Icon for: Timothy Foutz

TIMOTHY FOUTZ

University of Georgia
Public Discussion
  • Icon for: Timothy Foutz

    Timothy Foutz

    Lead Presenter
    May 13, 2018 | 04:38 p.m.

    Our research team would like to know

    1. What is your current perspective of how elementary school students are taught to code?
    2. What are the skills an elementary school teacher needs before trying to teach coding?
    3. What resources (e.g., Scratch, robots) do you believe is the most useful for elementary school teachers who are trying to teach coding?
  • Icon for: Nancy McGowan

    Nancy McGowan

    Facilitator
    May 15, 2018 | 11:55 p.m.

    Tim, 

    1. Our gateway to coding is Code.org because of its simplicity and engaging graphics.  Our 3rd-5th grade students also work on Scratch.
    2. The key to teach coding is either providing sound professional development in how to teach the coding or for the teacher to have ample time to explore coding and develop their own lessons.
    3. Useful resources include:  Beebots (K-2 developing logical thinking), Code.org (logical thinking with gradual progression to aid in developing if/then scenarios. Tynker is also a very good program and very similar to Scratch.  Both programs appeal to the creative/artistic students as well.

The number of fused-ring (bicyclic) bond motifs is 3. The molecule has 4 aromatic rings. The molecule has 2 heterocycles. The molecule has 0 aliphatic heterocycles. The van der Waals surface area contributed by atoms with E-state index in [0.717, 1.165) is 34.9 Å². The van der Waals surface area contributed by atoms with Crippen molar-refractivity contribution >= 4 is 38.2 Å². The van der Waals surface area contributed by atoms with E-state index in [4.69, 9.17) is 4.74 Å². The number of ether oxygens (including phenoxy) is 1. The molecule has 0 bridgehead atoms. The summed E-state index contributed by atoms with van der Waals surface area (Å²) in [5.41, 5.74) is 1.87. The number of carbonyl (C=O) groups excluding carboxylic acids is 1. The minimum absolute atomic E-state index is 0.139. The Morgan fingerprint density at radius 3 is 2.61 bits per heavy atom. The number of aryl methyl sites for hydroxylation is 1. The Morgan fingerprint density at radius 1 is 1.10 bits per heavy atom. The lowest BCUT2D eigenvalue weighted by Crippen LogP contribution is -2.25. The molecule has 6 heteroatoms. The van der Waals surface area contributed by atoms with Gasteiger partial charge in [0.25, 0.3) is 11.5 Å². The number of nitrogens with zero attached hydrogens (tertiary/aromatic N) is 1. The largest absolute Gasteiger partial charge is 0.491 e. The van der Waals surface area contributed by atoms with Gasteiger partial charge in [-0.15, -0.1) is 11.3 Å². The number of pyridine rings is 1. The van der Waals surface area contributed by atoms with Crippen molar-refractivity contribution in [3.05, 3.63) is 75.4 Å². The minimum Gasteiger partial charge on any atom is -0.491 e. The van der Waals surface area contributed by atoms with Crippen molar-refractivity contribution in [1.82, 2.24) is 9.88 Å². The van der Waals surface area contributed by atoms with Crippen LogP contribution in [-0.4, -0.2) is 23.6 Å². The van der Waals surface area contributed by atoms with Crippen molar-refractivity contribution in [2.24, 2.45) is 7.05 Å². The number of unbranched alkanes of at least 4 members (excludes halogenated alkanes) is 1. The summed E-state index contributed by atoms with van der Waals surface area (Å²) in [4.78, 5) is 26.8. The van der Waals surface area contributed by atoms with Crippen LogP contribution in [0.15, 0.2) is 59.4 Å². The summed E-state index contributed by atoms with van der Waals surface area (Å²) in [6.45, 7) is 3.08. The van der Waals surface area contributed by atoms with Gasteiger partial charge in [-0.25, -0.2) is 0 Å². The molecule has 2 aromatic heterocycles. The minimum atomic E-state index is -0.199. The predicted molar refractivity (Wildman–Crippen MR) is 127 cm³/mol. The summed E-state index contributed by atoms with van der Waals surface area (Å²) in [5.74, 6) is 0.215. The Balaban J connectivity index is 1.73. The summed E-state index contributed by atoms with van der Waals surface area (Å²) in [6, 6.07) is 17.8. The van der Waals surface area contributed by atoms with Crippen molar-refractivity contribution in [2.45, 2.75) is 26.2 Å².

• Icon for: Timothy Foutz

    Timothy Foutz

    Lead Presenter
    May 16, 2018 | 09:27 a.m.

    Thank you for your input.  The teachers that are participating in the CALC project use Scratch and Code.org.  I wonder if younger students need a physical item (e.g. ozobot) to keep them engaged.

  • Icon for: Nadine Bonda

    Nadine Bonda

    Facilitator
    May 15, 2018 | 01:14 p.m.

    This is an exciting project.  Through your video, it looks like students love it.  I am wondering what reaction you got from teachers when this was first proposed and how you worked with the more reluctant teacher.  Thank you.

  • Icon for: Timothy Foutz